Do you know what rhizarthrosis is and how to treat it?


The treatment of degenerative hand and wrist pathology, Rizarthrosis.


Rhizarthrosis, osteoarthritis of the first metacarpal joint with the trapezius bone (base of the thumb) is considered the most disabling degenerative pathology in the joints of the hand and wrist.


The importance of this pathology is in the functional deficit that it causes and in its high frequency, which may be a cause of chronic socio-occupational disability and have a significant impact on activities of daily life.


On the other hand, the trapeziometacarpal joint is one of the most common locations for arthrosis that postmenopausal women have. 33% of this group suffer a painful picture. Men suffer less, being 1 from 10 women and it is the one that causes the most surgical processes.

The symptom is a pain in the base of the thumb that extends to the forearm, and is pronounced when performing certain maneuvers, causing loss of strength and functional disability and in certain cases a deformity of the thumb.


To confirm the diagnosis, it is important to carry out a radiological examination that will help us assess the degree of involvement of the trapezius and confirm the need or not for surgical treatment. The procedure aims to make pain disappear, while restoring finger movement. 


How to treat rhizarthrosis?


Trapeciometacarpal arthrodesis


The altered joint surfaces should be removed, fixing them in the proper position. We use a splint and its main disadvantages are loss of joint mobility, inability to flatten the palm, and lack of skill in fine movements.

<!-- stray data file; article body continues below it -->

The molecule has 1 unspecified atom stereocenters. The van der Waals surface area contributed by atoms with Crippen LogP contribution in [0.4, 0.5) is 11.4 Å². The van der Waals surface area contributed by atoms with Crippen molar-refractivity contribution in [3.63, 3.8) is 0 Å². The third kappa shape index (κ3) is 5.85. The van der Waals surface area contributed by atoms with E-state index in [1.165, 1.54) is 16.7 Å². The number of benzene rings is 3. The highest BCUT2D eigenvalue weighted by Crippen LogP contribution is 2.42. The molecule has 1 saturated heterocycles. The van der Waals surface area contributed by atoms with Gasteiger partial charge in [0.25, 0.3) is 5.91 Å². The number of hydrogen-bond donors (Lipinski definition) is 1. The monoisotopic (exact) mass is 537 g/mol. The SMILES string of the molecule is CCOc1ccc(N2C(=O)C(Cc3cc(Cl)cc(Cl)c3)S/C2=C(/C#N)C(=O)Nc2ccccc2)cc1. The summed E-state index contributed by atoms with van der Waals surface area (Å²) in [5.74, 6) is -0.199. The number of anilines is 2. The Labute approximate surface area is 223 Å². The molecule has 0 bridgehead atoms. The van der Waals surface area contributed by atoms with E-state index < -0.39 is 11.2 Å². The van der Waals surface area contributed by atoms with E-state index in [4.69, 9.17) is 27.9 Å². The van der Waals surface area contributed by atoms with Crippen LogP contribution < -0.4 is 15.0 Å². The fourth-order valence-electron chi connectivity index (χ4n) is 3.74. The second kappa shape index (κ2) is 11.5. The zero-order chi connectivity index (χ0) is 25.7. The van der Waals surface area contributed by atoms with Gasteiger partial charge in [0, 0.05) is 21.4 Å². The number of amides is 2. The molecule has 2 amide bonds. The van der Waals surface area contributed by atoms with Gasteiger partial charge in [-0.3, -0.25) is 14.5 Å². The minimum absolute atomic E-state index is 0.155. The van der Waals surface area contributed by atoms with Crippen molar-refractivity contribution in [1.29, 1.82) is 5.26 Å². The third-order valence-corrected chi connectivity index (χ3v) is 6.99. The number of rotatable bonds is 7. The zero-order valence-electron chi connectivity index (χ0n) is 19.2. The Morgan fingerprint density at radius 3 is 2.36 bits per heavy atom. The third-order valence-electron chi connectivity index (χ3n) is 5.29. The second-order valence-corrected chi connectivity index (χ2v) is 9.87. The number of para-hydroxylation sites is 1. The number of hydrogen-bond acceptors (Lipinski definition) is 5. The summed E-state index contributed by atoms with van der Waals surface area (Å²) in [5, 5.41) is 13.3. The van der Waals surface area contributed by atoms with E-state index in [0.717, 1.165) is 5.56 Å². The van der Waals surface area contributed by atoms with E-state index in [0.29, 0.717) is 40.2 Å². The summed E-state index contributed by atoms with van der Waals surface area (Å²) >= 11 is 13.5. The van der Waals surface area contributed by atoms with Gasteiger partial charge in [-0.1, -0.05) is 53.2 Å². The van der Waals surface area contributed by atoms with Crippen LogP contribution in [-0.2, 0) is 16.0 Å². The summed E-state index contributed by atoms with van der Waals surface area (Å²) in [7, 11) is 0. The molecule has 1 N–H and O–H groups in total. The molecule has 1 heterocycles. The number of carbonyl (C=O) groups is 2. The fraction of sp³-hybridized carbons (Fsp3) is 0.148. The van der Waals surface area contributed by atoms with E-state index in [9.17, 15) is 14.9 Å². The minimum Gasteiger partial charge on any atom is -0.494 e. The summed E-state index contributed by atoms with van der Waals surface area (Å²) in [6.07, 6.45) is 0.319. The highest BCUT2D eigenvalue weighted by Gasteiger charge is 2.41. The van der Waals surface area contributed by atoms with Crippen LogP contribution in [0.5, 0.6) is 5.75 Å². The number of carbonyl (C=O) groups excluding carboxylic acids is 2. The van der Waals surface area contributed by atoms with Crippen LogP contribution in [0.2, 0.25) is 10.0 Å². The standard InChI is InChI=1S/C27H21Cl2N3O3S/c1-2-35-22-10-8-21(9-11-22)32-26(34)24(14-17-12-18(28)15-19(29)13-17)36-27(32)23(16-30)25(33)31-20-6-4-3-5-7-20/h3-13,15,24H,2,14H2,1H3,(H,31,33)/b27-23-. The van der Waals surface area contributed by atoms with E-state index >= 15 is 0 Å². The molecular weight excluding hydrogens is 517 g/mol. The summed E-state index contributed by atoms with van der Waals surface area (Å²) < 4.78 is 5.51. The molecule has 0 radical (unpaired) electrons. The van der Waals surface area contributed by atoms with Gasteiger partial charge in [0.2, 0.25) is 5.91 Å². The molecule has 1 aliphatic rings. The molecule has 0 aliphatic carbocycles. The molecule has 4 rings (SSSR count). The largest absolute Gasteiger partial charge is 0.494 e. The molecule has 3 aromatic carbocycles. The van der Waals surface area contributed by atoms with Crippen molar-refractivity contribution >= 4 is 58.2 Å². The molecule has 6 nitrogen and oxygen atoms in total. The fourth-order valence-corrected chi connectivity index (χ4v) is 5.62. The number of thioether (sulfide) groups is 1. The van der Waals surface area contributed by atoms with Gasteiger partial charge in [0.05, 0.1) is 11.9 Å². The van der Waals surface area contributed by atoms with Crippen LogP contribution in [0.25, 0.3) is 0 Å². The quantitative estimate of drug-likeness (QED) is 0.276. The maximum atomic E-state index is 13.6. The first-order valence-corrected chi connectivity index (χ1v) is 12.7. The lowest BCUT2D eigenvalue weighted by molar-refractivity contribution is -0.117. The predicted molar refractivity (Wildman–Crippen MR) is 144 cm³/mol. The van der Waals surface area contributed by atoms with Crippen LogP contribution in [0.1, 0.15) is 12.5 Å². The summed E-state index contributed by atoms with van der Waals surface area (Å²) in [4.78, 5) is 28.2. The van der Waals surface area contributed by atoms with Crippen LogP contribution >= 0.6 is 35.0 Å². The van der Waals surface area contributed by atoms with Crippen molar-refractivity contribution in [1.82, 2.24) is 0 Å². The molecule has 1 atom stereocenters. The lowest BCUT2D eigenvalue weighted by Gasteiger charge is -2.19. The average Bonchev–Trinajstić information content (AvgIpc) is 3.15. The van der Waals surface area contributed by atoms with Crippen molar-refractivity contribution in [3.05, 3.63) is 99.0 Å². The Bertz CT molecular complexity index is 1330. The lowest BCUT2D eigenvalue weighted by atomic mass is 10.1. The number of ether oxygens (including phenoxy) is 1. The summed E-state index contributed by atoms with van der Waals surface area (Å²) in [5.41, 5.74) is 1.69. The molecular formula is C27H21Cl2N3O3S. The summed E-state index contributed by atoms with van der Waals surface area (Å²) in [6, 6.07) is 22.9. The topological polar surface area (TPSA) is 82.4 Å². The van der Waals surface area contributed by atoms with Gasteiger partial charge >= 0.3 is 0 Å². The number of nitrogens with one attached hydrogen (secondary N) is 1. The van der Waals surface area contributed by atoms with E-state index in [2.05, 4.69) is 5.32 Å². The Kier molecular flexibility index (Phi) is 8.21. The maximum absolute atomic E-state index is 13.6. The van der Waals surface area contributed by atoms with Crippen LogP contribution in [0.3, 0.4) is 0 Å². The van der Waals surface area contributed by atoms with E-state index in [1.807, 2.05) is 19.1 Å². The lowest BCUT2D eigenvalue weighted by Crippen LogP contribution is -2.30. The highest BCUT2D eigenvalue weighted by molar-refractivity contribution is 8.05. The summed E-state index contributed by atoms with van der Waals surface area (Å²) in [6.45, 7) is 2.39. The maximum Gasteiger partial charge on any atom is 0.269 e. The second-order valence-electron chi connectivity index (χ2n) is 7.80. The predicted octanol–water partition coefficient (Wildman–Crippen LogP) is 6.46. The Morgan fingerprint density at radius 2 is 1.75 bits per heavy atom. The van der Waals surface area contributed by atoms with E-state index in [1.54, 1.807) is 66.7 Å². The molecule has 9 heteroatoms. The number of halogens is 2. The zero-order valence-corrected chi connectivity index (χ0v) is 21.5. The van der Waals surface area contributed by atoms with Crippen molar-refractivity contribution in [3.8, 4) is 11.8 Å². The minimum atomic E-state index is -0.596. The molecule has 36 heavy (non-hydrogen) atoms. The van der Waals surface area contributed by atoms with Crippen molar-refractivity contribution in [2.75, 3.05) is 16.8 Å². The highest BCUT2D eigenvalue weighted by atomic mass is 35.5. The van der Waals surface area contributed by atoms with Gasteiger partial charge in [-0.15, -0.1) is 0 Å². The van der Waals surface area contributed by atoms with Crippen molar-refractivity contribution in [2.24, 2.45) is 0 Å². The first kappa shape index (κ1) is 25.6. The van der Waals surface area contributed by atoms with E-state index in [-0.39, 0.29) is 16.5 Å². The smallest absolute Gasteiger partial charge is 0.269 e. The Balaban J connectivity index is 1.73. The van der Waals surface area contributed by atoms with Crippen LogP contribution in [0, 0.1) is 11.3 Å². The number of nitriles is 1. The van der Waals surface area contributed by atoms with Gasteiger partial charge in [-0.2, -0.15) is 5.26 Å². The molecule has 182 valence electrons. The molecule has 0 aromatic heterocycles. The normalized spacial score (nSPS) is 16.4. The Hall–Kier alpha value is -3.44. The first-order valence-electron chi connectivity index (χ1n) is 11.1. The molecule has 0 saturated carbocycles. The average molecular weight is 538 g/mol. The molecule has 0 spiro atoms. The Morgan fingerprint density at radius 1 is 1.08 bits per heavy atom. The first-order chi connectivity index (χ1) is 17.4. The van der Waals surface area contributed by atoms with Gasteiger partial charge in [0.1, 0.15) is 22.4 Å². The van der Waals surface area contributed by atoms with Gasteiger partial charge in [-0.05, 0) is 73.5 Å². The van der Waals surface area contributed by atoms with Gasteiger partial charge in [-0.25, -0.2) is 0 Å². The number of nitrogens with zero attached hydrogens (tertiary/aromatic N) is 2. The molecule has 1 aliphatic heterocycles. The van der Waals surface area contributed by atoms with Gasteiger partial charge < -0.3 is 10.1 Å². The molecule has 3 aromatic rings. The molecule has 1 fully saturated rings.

Dynamic Interposition-Suspension Arthroplasty


This technique tries to avoid complications that may produce an implant, and in turn provide good stability to the finger bone. The main advantages are the significant improvement of the mobility of the finger and the recovery of force to perform tweezers and grips.


Total replacement prosthesis arthroplasty


It completely replaces the two components of the joint. It produces stability, keeping the movement of the joint very close to normal. In a study carried out in the USA, 196 fingers were treated with this pathology, it was found that 53% of the patients did not have any post-operative pain. 32% showed a clear improvement with occasional pain. 12% obtained improvement in their symptoms at rest. And only 3 patients continued to have pain after surgery. Post-operative recovery does not exceed six weeks of immobilization. They are non-invasive treatments that make the patient not exceed 24 hours of stay in the postoperative period.


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+34 910 869 152